Leading Through Adversity: Michael Mogill + Gomez Trial Attorneys
3 minutes to read
In order to make an impact, you must first REACT: Figure out the needs of those around you and where you can best be of service, and make something happen.
John Gomez of Gomez Trial Attorneys recently sat down with Crisp Founder & CEO Michael Mogill to discuss what his firm has done to pivot and adapt to the current circumstances — and how he deals with the criticism of those who have failed to take action for their own organization.
Check out the full conversation here.
0:39 – Pause and reflect. “On Monday, we had to have everyone remote. We knew all our trials were going to be kicked and courts closed. I took that weekend with my team to pause and reflect. And I think oftentimes we undervalue the notion of pausing and reflecting. There’s a quote by Albert Einstein that says, ‘If I had only one hour to save the world, I would spend 55 minutes defining the problem and only five minutes finding the solution.’ I took that weekend to define the problem.”
2:19 – Keep the spirit alive. “The first thing we did was we started a contest to nominate where our next retreat was going to be once this was over, so they can see on the back end that we have confidence and we are going to go on a retreat once this is over. We’ve kept that spirit going with the team, keeping them motivated and encouraged.”
3:20 – Weekly webinars. “We did a webinar series for our clients to answer their questions and be available for them. Within the legal community, we thought, ‘What was the problem there?’ We depended a lot on referral lawyers. We figured your average car accident lawyer would come out of this pretty beat up and even initially have a lot of anxiety and fear just like our clients and our team members would. So we started doing weekly webinars for them. I called it ‘COVID-19 & Getting Through It,’ and sort of reassuring them.”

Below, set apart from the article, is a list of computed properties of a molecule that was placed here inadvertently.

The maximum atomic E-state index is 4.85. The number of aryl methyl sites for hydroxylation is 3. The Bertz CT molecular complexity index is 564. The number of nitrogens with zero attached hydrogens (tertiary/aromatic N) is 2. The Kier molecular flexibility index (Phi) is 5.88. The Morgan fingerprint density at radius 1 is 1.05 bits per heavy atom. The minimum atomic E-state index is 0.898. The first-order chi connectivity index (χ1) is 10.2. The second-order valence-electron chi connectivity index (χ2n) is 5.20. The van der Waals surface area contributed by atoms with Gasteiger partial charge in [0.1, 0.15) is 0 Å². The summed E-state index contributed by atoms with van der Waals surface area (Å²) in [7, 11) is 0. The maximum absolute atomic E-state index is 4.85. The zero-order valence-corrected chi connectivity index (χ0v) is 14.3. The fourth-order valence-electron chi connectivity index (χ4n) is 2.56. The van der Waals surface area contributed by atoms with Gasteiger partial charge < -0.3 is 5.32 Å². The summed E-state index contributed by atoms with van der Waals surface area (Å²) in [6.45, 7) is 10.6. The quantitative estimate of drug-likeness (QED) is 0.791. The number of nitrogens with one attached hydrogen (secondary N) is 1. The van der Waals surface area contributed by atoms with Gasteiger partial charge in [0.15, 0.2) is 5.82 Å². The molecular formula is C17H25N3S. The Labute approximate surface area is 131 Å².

10:54 – Prior to being a lawyer. “Before law school, I was a social worker. I’ve been very interested in the questions of poverty and socioeconomic issues for a long time. I can see the other side of this too. If you involuntarily place millions of people out of work, then you are going to be creating enormous social repercussions that are going to last generations.”
12:48 – Voice opinions. “The first guiding principle of our firm is that we always do the right thing. It’s our province or my province to define what’s right in my world or our world. It’s important to have positions on things that matter to me. I would rather be respected than liked or agreed with. If people respect me and the place I’m coming from, and the way I voice my opinions is respectful, then I think that that engenders some respect and admiration in the end.”
14:06 – It is not too late. “There’s this old Chinese proverb that says, ‘The best time to plant a tree was a hundred years ago. The second best time is now.’ It’s not too late. There’s still time and opportunity to be a leader, to pause and reflect, and to address whatever issues you believe this current situation poses to you and your team.”
If you’re viewing this challenging situation the same way John and Michael are, text Michael directly at 404–531–7691 to tell him your thoughts.